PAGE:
Oddly, the regulations do allow for cannabis lozenges, though, which will no doubt be welcome news to what appears to be their exclusive manufacturer.


The program also won't be up and running until July 2011 -- or at least it "should be," according to the Department of Health -- a full year and a half after the authorizing legislation was signed into law, ostensibly so regulators can "implement a safe and secure program that avoids some of the unintended consequences seen in other states’ programs."


But despite withering criticism from the very people the program is supposed to help -- the rules are "appalling and will hurt patients in a big way," says Michael Olivieri, who suffers from muscular dystrophy -- as well as sponsors of the legislation, with state Senator Nicholas Scutari saying the limit on which dispensaries can grow is "clearly not allowed" and appears designed to "strangle" the program, a defiant Christie is standing by the regulations.


"I heard they wanted a restrictive program that was going to cover just those people who truly had exhausted every other alternative," Christie told reporters. "If people fit that criteria, they are going to be able to access this program," he added, saying the regulations were intended to insure "distribution is medicinal, not recreational."


Of course, Christie's dedication to ensuring prescribed drugs are only used as medicine would be a little more admirable were his state not a leading manufacturer of powerful prescription narcotics like Oxycontin and Percocet -- and were those powerful drugs, which often are enjoyed recreationally and at much greater risk to the user than pot, not available in hundreds of pharmacies across the state.


"Overall, these regulations are just unworkable," says Goldstein of CMMJ. "They were supposed to create a pathway to access, and not create as many barriers as possible, which is what these regulations do." He says activists, including CMMJ's board of directors, are still planning their response, but that they intend to make clear to Governor Christie and Health Commissioner Alaigh that the draft rules and their "homogenized, pharmaceutical approach to marijuana" are a non-starter.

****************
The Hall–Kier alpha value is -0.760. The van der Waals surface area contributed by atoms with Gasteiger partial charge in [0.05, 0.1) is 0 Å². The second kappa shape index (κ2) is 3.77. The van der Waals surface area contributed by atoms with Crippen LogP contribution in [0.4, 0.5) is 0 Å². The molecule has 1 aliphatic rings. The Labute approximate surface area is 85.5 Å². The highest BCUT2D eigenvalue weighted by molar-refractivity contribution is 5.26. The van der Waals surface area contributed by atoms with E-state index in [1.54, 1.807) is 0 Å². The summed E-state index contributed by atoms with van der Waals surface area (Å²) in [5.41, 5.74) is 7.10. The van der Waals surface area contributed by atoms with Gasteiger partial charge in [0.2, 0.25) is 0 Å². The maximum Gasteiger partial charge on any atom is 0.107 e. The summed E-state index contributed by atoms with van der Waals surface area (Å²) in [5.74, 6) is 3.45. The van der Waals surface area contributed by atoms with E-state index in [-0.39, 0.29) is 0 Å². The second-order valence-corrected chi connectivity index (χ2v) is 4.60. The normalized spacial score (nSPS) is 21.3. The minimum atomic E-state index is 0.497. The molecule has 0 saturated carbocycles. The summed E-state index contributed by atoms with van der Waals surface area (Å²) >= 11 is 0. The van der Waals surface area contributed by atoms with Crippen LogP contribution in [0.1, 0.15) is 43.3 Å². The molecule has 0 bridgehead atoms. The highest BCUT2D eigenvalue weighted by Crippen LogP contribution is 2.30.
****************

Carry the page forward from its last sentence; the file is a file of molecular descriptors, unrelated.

A spokesman for Senator Scutari says the lawmaker is currently weighing his next course of action to ensure his bill is implemented as written.


The state Department of Health, meanwhile, will be hosting an "informal" information session for people interested in running one of the state's medical marijuana centers. A public hearing on the rules has yet to be announced.


In the meantime, check out the video below from the Star-Ledger to get an idea of the type of people who the Christie administration's overly stringent regulations will hurt the most (and a hint: it's not drug dealers or recreational users). And if you want to make a difference, activists say the best thing you can do right now is e-mail Governor Christie and Commissioner Alaigh directly and let them know that their handling of the state's medical marijuana program is unacceptable.